The C Score (2.0)

Archive for September 24th, 2008

According to this AP article, the FIG has decided to expand its investigation of Chinese gymnasts’ age to the 2000 team, which means big trouble for the Chinese.

Recall that Yang Yun admitted last year that she was 14 at the Sydney Olympics.

It’s slow reaction time, but they are saying that information from before the Games has led them to this decision:

“If we had a look at all the articles that came before, during and after the games, there were always rumors about the ages of China’s athletes in Sydney,” Andre Gueisbuhler, secretary general of the International Gymnastics Federation, told The Associated Press on Wednesday.

“We did not have another choice,” he said. “If we want to remain credible, then we have to look into things.”

Here is the story where Yang Yun admits to being 14.

ETA: There are really three parts of this story to comment on, and I think it’s important to keep them separate.

The first is whether the FIG should be further investigating this matter.  Although a number of pieces of evidence point to falsification, China has supplied the FIG with proof of age as required by the organization’s bylaws.  If China were not a notoriously secretive autocracy, it is less likely that we would be having this conversation, which begs the question of whether it is within the tradition of international sport and the Olympic Games to essentially suggest that the word of a national government is not sufficient.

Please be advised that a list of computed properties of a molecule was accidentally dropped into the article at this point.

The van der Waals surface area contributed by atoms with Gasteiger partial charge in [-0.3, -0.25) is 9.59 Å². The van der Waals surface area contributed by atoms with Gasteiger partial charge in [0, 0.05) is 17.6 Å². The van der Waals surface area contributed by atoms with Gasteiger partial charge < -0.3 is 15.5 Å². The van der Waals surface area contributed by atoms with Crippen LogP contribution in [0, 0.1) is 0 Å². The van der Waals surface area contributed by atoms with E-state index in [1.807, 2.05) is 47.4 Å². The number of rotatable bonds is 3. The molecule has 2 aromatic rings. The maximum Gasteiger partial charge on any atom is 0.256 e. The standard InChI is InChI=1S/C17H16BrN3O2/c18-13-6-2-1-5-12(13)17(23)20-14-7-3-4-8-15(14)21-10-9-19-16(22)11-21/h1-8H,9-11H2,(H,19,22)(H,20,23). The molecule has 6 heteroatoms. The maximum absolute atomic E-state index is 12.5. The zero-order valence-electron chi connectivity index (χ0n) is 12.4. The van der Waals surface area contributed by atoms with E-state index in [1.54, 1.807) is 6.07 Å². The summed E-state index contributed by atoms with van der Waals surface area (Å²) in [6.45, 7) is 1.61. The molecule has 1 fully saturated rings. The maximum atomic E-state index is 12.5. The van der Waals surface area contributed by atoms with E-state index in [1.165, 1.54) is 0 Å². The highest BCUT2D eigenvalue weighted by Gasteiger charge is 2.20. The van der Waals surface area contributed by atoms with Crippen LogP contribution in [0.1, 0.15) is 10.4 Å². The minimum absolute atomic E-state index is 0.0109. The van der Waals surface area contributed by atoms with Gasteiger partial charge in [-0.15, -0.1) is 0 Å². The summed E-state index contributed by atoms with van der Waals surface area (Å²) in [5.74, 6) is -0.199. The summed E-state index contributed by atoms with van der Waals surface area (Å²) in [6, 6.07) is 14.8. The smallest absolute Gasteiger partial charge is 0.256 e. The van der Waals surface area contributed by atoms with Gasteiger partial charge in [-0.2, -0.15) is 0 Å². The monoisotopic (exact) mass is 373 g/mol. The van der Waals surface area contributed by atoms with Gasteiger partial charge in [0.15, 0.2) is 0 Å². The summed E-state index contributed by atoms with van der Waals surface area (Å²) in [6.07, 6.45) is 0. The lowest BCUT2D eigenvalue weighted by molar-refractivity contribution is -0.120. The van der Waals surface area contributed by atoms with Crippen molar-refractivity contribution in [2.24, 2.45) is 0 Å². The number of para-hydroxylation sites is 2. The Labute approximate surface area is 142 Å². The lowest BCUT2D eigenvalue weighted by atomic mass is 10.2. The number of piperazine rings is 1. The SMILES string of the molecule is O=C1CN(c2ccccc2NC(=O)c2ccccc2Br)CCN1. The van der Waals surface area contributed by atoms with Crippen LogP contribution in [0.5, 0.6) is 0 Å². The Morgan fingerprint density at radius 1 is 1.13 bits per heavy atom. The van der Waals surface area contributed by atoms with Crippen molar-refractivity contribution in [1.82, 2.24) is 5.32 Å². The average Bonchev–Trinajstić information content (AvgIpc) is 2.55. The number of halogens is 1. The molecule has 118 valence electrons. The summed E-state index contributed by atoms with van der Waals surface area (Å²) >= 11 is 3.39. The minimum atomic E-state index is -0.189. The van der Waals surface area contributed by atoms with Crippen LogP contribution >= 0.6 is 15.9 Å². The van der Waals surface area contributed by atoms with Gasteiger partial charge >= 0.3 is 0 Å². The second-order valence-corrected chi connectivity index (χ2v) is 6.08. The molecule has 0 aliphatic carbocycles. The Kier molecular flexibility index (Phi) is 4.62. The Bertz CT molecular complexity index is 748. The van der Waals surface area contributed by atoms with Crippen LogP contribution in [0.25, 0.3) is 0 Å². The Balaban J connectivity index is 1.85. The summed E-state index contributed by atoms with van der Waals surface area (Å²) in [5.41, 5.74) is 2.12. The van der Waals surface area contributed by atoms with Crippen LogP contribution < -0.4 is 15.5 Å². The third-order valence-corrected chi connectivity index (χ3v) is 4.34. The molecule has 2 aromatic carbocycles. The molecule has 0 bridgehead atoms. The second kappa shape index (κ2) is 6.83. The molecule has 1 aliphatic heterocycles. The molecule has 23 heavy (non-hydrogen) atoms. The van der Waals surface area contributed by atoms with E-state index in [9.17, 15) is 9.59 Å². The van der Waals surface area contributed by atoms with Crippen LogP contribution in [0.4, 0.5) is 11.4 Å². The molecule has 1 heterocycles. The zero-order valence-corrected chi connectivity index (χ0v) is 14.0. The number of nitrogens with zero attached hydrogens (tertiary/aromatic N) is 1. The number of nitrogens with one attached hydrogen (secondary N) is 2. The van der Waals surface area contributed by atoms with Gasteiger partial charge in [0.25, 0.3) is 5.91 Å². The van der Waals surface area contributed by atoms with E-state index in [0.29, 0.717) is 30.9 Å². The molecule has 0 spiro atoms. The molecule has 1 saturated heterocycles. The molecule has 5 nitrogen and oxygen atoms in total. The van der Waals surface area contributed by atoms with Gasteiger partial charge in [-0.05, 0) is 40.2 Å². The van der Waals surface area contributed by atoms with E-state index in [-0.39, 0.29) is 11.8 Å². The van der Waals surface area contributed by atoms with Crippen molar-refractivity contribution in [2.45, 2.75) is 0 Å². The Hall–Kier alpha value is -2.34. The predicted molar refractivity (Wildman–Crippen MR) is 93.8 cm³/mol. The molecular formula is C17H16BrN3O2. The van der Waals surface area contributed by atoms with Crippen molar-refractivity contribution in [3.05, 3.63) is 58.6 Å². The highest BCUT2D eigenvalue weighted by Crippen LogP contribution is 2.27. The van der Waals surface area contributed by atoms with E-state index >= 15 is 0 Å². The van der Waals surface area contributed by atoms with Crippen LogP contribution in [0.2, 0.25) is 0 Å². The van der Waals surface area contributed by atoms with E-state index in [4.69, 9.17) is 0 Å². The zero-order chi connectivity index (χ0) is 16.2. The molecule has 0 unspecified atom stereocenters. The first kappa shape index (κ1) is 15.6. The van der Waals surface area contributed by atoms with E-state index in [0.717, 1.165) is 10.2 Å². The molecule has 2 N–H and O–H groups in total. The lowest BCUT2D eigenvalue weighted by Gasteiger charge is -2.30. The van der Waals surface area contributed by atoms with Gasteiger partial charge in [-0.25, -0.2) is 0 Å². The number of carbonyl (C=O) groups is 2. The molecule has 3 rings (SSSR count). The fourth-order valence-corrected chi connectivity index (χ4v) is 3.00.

Second, if it is decided that the Chinese ages were in fact falsified, we must consider what actions — and sanctions, if any — are appropriate.

Finally, this issue returns us to the question of whether there should be an age limit for senior elite international competition — and therefore participation in the Olympic games.  As can be seen from the reactions of the likes of Bela Karolyi on this one, believing that the Chinese should be sanctioned for falsification does not necessarily imply agreement with the policy.

So, those are the three things to consider.  What do you think?  I’ll give my perspective in coming posts.

With thanks to TheWho of the WWGym message board.

People have been wondering why exactly Nastia Liukin didn’t get the pike to scale that she does on beam credited to her. The answer is in the 2009 Code of Points, effective January 1, 2009.

First, my brief history of this skill, to recap: in 2007, Steliana Nistor of Romania began doing a tucked front to an arabesque (sometimes credited as a scale, although a scale should be with the legs at 180 degrees, that is, with one pointed straight up). This skill was added to the CoP after the 2007 Worlds with a skill value of C. (Yulia Lozhechko did this at 2007 Worlds too, but Nistor had debuted it at a different competition earlier that year.) It was not named because the FIG was not naming skills valued at C or under. In 2008, Liukin began doing the same skill, but more or less piked. Around the same time, a whole number of gymnasts began doing an aerial to an arabesque, which is the skill we saw ten different gymnasts do in the 2008 Olympics. (I actually like this version the best; it’s the most elegant.) By then Nistor had gotten rid of her skill, and Liukin was the only one doing the pike to scale.

scale

Liukin's scale

There are two parts of the new CoP that are relevant here.